On February 26th an article appeared on the BBC News website’s Middle East page under the headline “Palestinian Mohammed al-Qiq ending marathon hunger strike“. The report provides some interesting examples of the way in which information provided to audiences is filtered by means of the distortion of language and inaccurate translation.
Readers are told that:
“A Palestinian on hunger strike for more than three months in protest at his detention without charge by Israel has agreed to end his fast.
Mohammed al-Qiq will be freed in a deal which will see him released on 21 May, Palestinian officials said.
Israel said he would stay in custody until then, when it would review the case and possibly extend his detention.
It says Mr al-Qiq, 33, is involved in militancy linked to the Islamist group, Hamas. He denies the allegation.” [emphasis added]
Obviously official Israeli sources would not have not used the words “involved in militancy” but rather (in contrast with the BBC’s standard use of that euphemistic terminology) would have employed the accurate term terrorism.
Indeed, on February 5th AFP reported that: “Shin Bet, the Israeli domestic security service, says Qiq was arrested for “terror activity”…” and other media organisations, including Hebrew language reports, used the same term.
The BBC’s editorial guidelines concerning “Language when reporting terrorism” state:
“…we should not change the word “terrorist” when quoting someone else, but we should avoid using it ourselves.”
Clearly the representation of what ‘Israel says’ in this report has been distorted and does not meet the requirements in those guidelines.
Whilst telling readers that al Qiq “denies the allegation”, the report does not inform them that he has twice in the past (2004 and 2008) been convicted of being a member of Hamas. Readers of this report are therefore left to guess whether or not al Qiq was involved in terror activity – and not least because nowhere are they informed that Hamas is a terror organisation.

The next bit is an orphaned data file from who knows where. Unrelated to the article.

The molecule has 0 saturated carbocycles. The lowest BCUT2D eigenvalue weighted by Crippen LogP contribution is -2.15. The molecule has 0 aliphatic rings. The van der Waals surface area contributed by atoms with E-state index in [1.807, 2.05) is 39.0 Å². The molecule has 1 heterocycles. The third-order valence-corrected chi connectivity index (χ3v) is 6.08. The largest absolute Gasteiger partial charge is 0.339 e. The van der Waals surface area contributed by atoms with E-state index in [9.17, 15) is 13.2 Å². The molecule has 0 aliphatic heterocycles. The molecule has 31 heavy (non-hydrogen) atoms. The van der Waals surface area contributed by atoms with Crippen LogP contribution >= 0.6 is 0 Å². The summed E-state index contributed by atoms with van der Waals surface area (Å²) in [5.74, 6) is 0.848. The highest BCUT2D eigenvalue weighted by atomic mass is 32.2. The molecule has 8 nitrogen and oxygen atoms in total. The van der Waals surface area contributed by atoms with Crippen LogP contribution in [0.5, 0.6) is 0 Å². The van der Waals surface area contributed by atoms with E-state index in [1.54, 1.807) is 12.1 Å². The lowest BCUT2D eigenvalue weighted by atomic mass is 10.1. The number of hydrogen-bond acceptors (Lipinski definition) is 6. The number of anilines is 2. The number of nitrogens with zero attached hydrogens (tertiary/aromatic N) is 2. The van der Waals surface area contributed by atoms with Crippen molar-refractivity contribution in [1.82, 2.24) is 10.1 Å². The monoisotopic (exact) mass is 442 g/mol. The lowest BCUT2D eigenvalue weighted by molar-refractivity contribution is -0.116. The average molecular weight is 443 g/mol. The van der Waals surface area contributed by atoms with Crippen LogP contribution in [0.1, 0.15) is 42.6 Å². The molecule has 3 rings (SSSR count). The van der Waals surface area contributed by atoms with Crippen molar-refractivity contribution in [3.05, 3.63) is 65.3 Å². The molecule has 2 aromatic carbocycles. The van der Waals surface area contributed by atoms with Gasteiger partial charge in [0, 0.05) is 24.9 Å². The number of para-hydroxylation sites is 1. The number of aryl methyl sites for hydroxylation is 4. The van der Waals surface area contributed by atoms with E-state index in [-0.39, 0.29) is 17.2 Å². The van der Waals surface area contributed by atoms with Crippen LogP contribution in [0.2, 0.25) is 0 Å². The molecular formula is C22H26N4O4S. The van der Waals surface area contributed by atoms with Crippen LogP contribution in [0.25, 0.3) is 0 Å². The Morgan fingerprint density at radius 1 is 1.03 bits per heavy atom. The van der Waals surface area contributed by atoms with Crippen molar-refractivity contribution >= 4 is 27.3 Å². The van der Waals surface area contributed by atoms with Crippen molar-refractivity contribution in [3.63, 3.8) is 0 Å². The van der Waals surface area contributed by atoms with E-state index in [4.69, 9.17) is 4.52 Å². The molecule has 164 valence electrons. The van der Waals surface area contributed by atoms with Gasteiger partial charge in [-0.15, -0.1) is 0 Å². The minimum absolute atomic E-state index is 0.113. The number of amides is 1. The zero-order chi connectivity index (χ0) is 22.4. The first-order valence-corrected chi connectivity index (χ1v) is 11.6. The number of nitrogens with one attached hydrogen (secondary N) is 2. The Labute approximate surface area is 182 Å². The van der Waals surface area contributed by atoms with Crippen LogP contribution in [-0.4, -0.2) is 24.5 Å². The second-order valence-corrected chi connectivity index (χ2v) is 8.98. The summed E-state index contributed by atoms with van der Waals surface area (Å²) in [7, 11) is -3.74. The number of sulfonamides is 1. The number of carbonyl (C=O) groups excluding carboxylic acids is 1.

Later on readers are told that:
“Earlier this month, Israel’s Supreme Court said Mr al-Qiq was “clearly a Hamas activist involved in militant terrorism” but suspended his detention order.”
That translated quotation is inaccurate. In fact, the word “militant” does not appear in the court decision: the relevant passage describes al Qiq as being engaged in military terrorism.
“.בתמצית, המדובר איפוא בפעיל חמאס מובהק העוסק בטרור צבאי”
The same court decision also justified al Qiq’s arrest on the grounds of suspicion of his being involved in military activity, suspicion of activity with Kutla Islamiya (a Hamas group operating in educational institutions) in Birzeit University and contact with operatives in the Gaza strip.
Towards the end of the report readers are told that:
“Administrative detention allows suspects to be held without charge for six-month intervals and can be renewed by a judge indefinitely.
Israel says the measure is necessary for security, but civil liberty groups say the practice is a violation of human rights.”
Clearly readers of this report have not been provided with the full range of available information concerning the reasons for al Qiq’s detention. The distortion of language and inaccurate translation in parts of the report which do supposedly inform them of the background to the case further exacerbate the problem. That obviously influences the ability of audiences to put the conflicting statements concerning administrative detention into their appropriate context and thus properly understand this story.